Some years ago I was teaching an Indian Law Sovereignty class for the National Indian Justice Center in Las Vegas. In class was my friend Mr. Charlie Hill, Oneida Tribal member and famous comedian.
This is how he talked about his frustration with manifest destiny and the loss of traditional tribal lands:
“I flew here from Wisconsin, and they put me in the middle seat because the plane was fully loaded. Two WGs (white guys) were on either side of me, and they not only had the window and aisle seats but they wanted to spread out and use my armrests.
“Well, I decided that was enough. Not my armrests, you don’t. Your people stole our land, our families and our horses – by gawd, you are not going to take my middle-seat armrests!”
Understandably, Indian people are a little touchy about land issues and their armrests.
A little background is in order.
Tribal people traditionally did not have a concept of land ownership or ownership of property affixed to land like square houses. We actually did not believe an individual could own land or take it with them. But we did believe in traditional use of land and its resources. We knew the land we occupied as a tribal people and protected our traditional territory. We do not have a tribal word for wilderness in our language unless you count Washington, D.C.
Since the late 19th century, the land on Indian reservations has been considered “trust” land. That is, the land is held in trust by the federal government and administered by its Bureau of Indian Affairs for the benefit of individual Indians and Indian tribes situated on it.
This is called trust responsibility and is supposed to protect Indians and Indian lands from unauthorized or illegal occupancy or taking. This trust responsibility flows from the Treaty of 1855 for my people, the Umatilla Tribes.
Trust land is restricted in how it can be transferred, sold, leased or even probated. Any transaction involving trust land requires approval from the United States, usually through the Bureau of Indian Affairs.
Because of this restriction, neither individual tribes nor individual Indians are allowed to use trust land as collateral to leverage or finance for houses, land consolidation or other economic development. This keeps trust land, and our people, at a disadvantage and may prevent transfer of consolidated land to future generations.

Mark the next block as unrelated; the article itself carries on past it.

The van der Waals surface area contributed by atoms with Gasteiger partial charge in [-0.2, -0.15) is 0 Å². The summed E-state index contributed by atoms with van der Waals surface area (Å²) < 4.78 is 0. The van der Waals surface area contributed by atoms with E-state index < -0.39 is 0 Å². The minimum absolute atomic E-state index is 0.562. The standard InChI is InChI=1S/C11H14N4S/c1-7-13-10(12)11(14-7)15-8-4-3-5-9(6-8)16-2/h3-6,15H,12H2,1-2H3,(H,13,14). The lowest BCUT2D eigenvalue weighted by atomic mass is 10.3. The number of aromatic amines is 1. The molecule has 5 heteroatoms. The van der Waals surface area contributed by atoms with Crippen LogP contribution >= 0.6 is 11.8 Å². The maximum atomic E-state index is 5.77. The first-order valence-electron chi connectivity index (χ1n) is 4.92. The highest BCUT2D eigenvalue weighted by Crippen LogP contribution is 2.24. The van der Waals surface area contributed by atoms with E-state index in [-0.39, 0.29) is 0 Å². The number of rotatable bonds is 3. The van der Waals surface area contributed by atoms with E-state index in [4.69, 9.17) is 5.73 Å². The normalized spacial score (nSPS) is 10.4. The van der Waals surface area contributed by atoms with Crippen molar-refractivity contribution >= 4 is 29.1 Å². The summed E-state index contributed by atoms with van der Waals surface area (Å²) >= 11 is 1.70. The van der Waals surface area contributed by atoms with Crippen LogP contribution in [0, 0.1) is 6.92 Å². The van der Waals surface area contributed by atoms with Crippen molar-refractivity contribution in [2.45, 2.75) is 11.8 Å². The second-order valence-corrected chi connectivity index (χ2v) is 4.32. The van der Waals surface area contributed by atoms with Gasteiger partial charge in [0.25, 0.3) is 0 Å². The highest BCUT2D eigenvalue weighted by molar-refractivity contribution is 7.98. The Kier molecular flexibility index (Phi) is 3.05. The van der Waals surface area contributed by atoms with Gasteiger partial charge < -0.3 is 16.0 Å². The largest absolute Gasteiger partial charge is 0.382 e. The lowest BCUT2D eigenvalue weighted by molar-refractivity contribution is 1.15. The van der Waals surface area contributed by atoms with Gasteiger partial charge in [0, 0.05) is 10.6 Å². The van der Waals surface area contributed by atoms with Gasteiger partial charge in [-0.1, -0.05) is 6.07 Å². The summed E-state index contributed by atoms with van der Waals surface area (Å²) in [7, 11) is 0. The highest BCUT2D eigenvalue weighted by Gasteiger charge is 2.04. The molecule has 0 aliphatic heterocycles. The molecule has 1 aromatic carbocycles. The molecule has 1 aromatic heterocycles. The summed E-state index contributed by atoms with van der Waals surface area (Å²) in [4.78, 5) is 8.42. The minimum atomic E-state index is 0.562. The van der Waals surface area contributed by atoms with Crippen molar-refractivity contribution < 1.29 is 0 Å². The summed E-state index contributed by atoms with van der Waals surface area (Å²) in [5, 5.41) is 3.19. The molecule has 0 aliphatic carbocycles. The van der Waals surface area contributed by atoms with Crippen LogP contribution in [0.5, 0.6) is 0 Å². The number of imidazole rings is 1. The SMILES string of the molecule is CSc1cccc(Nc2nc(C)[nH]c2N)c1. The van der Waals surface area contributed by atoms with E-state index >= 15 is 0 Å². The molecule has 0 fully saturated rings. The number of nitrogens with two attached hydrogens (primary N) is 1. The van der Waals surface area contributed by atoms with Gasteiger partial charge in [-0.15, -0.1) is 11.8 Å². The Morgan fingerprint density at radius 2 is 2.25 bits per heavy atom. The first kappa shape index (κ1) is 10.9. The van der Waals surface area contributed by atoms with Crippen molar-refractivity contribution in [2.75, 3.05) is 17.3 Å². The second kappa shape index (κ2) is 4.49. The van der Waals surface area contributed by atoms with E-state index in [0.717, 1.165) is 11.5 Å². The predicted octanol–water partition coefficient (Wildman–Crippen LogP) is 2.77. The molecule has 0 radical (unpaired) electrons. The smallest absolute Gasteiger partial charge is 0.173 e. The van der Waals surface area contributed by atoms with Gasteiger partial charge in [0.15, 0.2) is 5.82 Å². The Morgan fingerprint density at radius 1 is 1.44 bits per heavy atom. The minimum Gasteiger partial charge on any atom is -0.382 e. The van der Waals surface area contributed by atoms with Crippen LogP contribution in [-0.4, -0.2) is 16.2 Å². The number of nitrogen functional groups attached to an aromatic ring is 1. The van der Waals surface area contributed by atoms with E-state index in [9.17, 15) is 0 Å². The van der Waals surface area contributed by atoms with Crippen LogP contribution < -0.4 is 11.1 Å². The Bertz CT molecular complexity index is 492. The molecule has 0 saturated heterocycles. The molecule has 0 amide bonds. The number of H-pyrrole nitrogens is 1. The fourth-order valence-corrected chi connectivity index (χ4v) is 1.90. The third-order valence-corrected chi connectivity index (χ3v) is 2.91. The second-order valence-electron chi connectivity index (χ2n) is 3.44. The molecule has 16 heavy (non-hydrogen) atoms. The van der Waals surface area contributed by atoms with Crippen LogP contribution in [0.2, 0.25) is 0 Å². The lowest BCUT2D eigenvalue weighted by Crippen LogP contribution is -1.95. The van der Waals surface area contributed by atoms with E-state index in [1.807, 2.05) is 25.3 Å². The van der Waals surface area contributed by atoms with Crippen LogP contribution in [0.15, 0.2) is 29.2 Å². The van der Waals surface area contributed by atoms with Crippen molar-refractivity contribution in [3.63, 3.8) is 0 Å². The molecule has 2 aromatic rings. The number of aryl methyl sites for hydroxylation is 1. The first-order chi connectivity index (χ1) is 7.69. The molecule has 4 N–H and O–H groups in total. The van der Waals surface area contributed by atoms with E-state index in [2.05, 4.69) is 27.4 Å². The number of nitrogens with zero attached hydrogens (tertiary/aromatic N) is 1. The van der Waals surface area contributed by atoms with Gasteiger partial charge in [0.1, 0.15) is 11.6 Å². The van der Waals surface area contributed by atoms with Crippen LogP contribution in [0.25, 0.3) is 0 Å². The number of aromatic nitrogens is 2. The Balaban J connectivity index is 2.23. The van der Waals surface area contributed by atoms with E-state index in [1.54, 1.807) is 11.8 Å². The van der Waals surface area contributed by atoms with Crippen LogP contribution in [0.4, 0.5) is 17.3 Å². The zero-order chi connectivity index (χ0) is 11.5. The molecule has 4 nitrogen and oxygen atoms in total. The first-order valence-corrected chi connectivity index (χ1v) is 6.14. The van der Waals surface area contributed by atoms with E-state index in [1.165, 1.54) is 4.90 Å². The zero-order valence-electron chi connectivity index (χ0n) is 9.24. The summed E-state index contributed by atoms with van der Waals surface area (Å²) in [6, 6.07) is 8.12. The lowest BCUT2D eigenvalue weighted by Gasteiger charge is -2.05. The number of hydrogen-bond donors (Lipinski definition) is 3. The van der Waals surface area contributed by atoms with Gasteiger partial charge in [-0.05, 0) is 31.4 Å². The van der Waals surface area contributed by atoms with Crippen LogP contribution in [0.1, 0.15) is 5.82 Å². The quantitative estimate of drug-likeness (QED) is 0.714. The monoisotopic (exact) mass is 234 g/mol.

Probate of trust lands on reservations nationally is part of the trust responsibility administered by the Bureau of Indian Affairs Office of Trust Services, Division of Probate. This process takes too long and has historically been – and continues to be – a nightmare.
I have heard that nationally there is a 23,000-case backlog of Bureau of Indian Affairs probate cases involving trust land. Sometimes the probate does not start for 10 to 50 years after death. A friend of mine said his auntie died in 2006, and before probate for her trust land could begin they had to finish her grandfather’s case. He died in 1971.
My grandmother died in 1981. We received a probate notice of her estate in 2017. I heard one probate took 59 years to be initiated.
These examples illustrate the bureaucratic foul-ups and delays that create delays and distrust of the system.
Here’s one more complication: Bureau of Indian Affairs probate regulations from 2008 define permanent improvements on trust land, like a house, to be non-trust property and not subject to probate. In the rest of the world, anything permanently affixed to land is considered part of the land and included in probate.
The Bureau of Indian Affairs definition makes it harder to finance homes on trust land or transfer land value to the next generation. It also makes it difficult for Indians to keep lands maintained or productive.
November is Native American Heritage Month. If the U.S. government would address its backlog of probate cases and revise its counterproductive definition of property on trust land, there would be reason indeed for thanksgiving in Indian Country.